Monthly Archives: April 2014

With love to Ann


Ann Smith

Ann Smith, one of the most loving and supportive fans of the CSTN, died suddenly just over a week ago. We are so sad.

Ann was there for the very first talks about whether Mike James, then a new graduate student, should take the risk of starting a thesis on leatherback turtles—a species that no one at that time could imagine actually came to Canadian waters with any regularity.

And from the beginning, Ann did the most important thing she could: She believed in us. Right away. She was always enthusiastic. “Now what’s up with the turtles?” she would ask each time we saw her—hundreds of times over the years. She would listen intently. She was genuinely delighted by our successes and had perspective on our challenges. “It will all work out,” she’d say.

Ann was one of the people to whom we most wanted to tell things. It was as though when she knew, those things were more complete somehow. Fully celebrated. Properly thought through. Firmly placed in the heart of someone who cared.

Sometimes conservation work can be lonely. Sometimes you can get lost in that feeling that all you are fighting for is in vain—strangled by entrenched ideas and apathy and politics and a lack of imagination.

The trick, of course, is to stay relentlessly positive. To focus on all that is extraordinary about sea turtles. To remember the many people who are also trying to help. To think of the ocean. To trust that honest, hard work will matter and be magnified. To believe that the world is ultimately full of more light than darkness.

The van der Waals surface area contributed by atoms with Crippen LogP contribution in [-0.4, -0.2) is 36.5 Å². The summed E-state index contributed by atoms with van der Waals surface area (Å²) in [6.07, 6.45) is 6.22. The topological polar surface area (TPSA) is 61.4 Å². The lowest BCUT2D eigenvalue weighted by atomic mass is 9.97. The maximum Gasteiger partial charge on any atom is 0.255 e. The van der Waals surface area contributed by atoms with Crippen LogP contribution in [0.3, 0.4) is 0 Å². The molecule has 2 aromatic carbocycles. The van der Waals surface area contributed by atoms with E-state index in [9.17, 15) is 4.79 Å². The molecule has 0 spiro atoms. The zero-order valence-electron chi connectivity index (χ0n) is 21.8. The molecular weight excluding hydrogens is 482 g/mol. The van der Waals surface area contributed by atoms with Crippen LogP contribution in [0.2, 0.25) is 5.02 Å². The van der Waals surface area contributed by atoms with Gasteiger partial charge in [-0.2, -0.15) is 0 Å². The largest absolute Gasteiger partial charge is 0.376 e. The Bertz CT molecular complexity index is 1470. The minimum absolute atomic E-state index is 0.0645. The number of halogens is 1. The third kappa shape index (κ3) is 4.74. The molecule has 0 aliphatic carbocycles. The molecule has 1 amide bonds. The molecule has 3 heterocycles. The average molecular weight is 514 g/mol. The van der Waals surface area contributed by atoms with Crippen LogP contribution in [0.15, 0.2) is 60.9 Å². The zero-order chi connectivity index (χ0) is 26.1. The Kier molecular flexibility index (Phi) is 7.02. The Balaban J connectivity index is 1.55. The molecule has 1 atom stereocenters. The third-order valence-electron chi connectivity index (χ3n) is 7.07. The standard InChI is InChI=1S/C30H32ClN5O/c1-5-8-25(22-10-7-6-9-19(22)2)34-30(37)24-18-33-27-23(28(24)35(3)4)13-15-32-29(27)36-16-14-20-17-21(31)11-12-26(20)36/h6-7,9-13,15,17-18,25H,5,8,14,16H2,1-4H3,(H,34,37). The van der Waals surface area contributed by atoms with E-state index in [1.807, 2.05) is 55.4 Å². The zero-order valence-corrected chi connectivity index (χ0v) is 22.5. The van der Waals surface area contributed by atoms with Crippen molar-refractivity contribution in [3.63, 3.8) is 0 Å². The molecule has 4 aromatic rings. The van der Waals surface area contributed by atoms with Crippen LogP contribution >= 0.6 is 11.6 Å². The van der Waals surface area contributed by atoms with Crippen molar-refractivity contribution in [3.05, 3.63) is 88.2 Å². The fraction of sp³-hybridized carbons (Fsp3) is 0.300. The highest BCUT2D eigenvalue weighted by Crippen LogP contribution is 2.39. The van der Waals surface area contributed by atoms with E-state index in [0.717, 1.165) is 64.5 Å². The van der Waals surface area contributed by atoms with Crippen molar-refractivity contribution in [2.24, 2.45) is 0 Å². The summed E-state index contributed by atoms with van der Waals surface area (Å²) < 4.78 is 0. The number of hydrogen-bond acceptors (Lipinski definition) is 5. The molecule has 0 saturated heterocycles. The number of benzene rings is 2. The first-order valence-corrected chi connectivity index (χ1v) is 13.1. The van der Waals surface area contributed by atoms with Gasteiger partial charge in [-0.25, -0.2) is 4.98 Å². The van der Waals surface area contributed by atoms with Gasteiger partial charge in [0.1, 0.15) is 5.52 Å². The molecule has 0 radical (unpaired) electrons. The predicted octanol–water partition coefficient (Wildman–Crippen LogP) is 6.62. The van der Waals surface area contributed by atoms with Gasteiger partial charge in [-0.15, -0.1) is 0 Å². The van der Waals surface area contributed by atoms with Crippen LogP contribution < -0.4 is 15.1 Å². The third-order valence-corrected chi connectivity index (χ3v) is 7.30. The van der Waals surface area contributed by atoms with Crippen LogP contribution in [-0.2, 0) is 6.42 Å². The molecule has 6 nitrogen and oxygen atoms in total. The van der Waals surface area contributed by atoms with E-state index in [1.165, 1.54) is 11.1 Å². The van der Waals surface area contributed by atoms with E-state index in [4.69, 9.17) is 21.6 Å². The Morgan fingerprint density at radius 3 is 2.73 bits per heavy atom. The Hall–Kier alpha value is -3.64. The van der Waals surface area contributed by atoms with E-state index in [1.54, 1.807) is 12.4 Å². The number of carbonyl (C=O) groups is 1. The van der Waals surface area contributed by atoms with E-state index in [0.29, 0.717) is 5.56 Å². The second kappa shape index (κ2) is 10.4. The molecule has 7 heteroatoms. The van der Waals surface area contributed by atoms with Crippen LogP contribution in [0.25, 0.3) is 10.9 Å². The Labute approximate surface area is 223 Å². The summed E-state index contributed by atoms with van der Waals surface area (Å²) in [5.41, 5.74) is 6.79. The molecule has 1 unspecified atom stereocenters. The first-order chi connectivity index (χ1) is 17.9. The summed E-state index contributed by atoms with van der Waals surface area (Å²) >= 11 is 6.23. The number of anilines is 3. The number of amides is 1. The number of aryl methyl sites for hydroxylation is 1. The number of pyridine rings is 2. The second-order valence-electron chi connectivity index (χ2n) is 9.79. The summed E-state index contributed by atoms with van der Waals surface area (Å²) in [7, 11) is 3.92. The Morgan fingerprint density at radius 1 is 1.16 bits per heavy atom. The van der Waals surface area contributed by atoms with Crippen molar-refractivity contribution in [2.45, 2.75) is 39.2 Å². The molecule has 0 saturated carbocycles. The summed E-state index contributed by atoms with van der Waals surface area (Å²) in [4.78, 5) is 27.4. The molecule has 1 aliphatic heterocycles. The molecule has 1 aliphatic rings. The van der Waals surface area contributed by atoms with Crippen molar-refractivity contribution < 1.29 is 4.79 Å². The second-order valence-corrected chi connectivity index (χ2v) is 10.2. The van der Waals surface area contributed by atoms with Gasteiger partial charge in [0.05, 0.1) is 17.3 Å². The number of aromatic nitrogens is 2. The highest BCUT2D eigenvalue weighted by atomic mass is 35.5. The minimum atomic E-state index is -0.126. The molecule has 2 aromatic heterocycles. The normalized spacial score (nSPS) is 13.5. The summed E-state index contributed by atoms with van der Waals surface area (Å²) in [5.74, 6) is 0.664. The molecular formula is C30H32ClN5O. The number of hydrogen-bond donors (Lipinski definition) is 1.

Ann helped us do that, too.

We miss her.

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Margaret nests!


It was almost 4 a.m. when my cell phone rang. We had been up late following Margaret’s tracks over the previous few days, so I was sleeping soundly. It took me a minute to figure out what was going on. It was Stephen Poon, from the wildlife division of the government of Trinidad and Tobago, on the phone with the great news that Margaret was, at that moment, nesting. The team from Grande Rivière had seen her as she hauled up onto the beach and were waiting until she had begun laying her eggs before they removed her transmitter.

Dr. Mike James, our scientific advisor, talked to Nicholas Alexander from the Grand Rivière team shortly after Margaret was finished her nest and had returned to the sea.

“Your turtle looked great!” Nicholas said immediately.

One of the things I love about sea turtle people is how they intuitively know—amongst all of the things that there are to talk about on an occasion like this—what is most important: How was Margaret herself? Because as critical as the data and the transmitter are, it is the turtle we care about the most. And Nicholas, with years of experience observing leatherbacks on the beach, was an excellent person to judge.

Next, Nicholas assured Mike that the transmitter was also in good shape. Stephen Poon would make sure we received it. At some point soon, we hope we will also get photographs of the event. (I’ll post them as soon as we have them.)

Margaret laid her eggs, covered up her nest, and headed back out to sea. She’ll be off in the ocean for another 10 days and then will come back to nest again—about eight times in total this season. With luck, the team at Grande Rivière will see her again, allowing us to hear a little bit more about our girl—and to know that she’s safe out there.

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